DSM * 5 and Trauma Related Diagnosis

Report
DSM – 5 and
Trauma and StressorRelated Diagnosis
Kate Hilton, DPC, LPC, NCC
Dawn Ellison, DPC, LPC, NCC
Fondren Institute for Psychotherapy
Jackson MS
Trauma in the DSM
• In layman’s terms, trauma typically refers to both
the event that produces distress and the ensuing
distress in an individual (Briere & Scott, 2006)
• PTSD diagnosis presupposes exposure to traumatic
event
• What counts as a traumatic event?
o DSM-III—combat, violent assault, natural disasters
(outside the range of usual human experience)
o DSM-III-R—expanded to include learning about or
witnessing friend or family member exposure to lifethreatening event
DSM-IV
Defines a traumatic event as:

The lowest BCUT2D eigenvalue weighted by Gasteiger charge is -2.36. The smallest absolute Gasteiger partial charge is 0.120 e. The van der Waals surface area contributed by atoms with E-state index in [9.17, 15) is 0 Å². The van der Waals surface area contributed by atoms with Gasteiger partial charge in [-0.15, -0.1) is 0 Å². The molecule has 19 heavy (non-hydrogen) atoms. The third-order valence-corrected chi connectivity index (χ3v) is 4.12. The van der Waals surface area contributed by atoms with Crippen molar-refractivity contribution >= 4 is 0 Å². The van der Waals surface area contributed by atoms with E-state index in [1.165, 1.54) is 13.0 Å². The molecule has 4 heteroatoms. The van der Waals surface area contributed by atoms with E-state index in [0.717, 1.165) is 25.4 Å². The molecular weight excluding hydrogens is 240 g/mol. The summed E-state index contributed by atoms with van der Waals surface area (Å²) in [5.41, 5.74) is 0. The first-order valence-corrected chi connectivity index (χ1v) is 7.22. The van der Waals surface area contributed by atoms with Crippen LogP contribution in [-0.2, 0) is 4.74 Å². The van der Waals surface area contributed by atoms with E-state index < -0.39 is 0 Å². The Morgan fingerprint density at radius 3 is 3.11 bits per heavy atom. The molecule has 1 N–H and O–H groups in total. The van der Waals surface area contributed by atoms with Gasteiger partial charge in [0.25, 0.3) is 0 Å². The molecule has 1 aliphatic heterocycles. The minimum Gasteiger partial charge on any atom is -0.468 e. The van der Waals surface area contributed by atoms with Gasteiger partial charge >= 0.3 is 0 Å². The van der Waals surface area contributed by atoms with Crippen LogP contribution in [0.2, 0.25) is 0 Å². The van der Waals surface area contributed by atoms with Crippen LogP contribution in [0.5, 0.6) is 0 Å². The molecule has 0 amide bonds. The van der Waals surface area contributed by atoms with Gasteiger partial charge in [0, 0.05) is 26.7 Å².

• Involving actual or threatened death or serious
injury or threat to one’s physical integrity (self or
other)
• Witnessing or learning about event
• Subjective feeling of intense fear, horror or
helplessness
• Sudden and unpredictable
• Shocking in nature (APA, 2000)
DSM-5
• Traumatic event is described as exposure to actual
or threatened death, serious injury, or sexual
violence
• Adds experiencing repeated or extreme exposure
to aversive details of the traumatic event
(collecting human remains; police officers
repeatedly exposed to details of child abuse)
• Specifies repeated exposure is not through
electronic media, television, movies, or pictures–
unless exposure is work related (APA, 2013)
• Developmentally inappropriate sexual experiences
without physical violence or injury (children)
PTSD in the DSM
• Specific diagnostic syndrome related to
posttraumatic symptoms emerged in publication of
DSM-III (APA, 1980)
• Debilitating effects of war experience (Vietnam)—
paralleled symptoms of victims of other forms of
severe trauma (rape, natural disaster)
• Reactions were unique symptom profile not